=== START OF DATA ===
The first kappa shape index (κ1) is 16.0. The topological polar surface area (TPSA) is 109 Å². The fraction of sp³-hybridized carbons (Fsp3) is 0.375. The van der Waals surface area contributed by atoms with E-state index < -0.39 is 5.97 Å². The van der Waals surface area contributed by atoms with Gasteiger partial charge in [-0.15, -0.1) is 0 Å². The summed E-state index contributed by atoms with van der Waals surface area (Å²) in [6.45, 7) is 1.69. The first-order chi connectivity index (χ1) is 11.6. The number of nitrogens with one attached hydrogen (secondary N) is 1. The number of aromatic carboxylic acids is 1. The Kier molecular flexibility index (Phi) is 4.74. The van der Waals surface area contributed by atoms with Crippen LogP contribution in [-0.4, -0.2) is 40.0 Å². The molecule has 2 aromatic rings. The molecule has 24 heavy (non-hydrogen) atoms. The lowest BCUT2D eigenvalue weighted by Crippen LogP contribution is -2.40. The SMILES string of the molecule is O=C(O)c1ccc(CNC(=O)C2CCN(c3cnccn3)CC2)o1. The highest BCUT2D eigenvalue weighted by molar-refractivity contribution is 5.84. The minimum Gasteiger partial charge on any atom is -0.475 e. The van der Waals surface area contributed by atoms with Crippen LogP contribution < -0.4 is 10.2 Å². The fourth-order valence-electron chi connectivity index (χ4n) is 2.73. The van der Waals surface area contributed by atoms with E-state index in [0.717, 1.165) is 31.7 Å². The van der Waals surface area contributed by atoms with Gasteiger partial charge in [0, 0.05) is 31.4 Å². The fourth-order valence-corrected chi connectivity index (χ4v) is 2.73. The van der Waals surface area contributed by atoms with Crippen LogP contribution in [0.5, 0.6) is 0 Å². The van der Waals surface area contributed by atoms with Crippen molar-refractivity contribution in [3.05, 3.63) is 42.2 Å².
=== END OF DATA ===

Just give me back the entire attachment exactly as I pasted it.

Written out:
The first kappa shape index (κ1) is 16.0. The topological polar surface area (TPSA) is 109 Å². The fraction of sp³-hybridized carbons (Fsp3) is 0.375. The van der Waals surface area contributed by atoms with E-state index < -0.39 is 5.97 Å². The van der Waals surface area contributed by atoms with Gasteiger partial charge in [-0.15, -0.1) is 0 Å². The summed E-state index contributed by atoms with van der Waals surface area (Å²) in [6.45, 7) is 1.69. The first-order chi connectivity index (χ1) is 11.6. The number of nitrogens with one attached hydrogen (secondary N) is 1. The number of aromatic carboxylic acids is 1. The Kier molecular flexibility index (Phi) is 4.74. The van der Waals surface area contributed by atoms with Crippen LogP contribution in [-0.4, -0.2) is 40.0 Å². The molecule has 2 aromatic rings. The molecule has 24 heavy (non-hydrogen) atoms. The lowest BCUT2D eigenvalue weighted by Crippen LogP contribution is -2.40. The SMILES string of the molecule is O=C(O)c1ccc(CNC(=O)C2CCN(c3cnccn3)CC2)o1. The highest BCUT2D eigenvalue weighted by molar-refractivity contribution is 5.84. The minimum Gasteiger partial charge on any atom is -0.475 e. The van der Waals surface area contributed by atoms with Crippen LogP contribution < -0.4 is 10.2 Å². The fourth-order valence-electron chi connectivity index (χ4n) is 2.73. The van der Waals surface area contributed by atoms with E-state index in [0.717, 1.165) is 31.7 Å². The van der Waals surface area contributed by atoms with Gasteiger partial charge in [0, 0.05) is 31.4 Å². The fourth-order valence-corrected chi connectivity index (χ4v) is 2.73. The van der Waals surface area contributed by atoms with Crippen LogP contribution in [0.5, 0.6) is 0 Å². The van der Waals surface area contributed by atoms with Crippen molar-refractivity contribution in [3.05, 3.63) is 42.2 Å².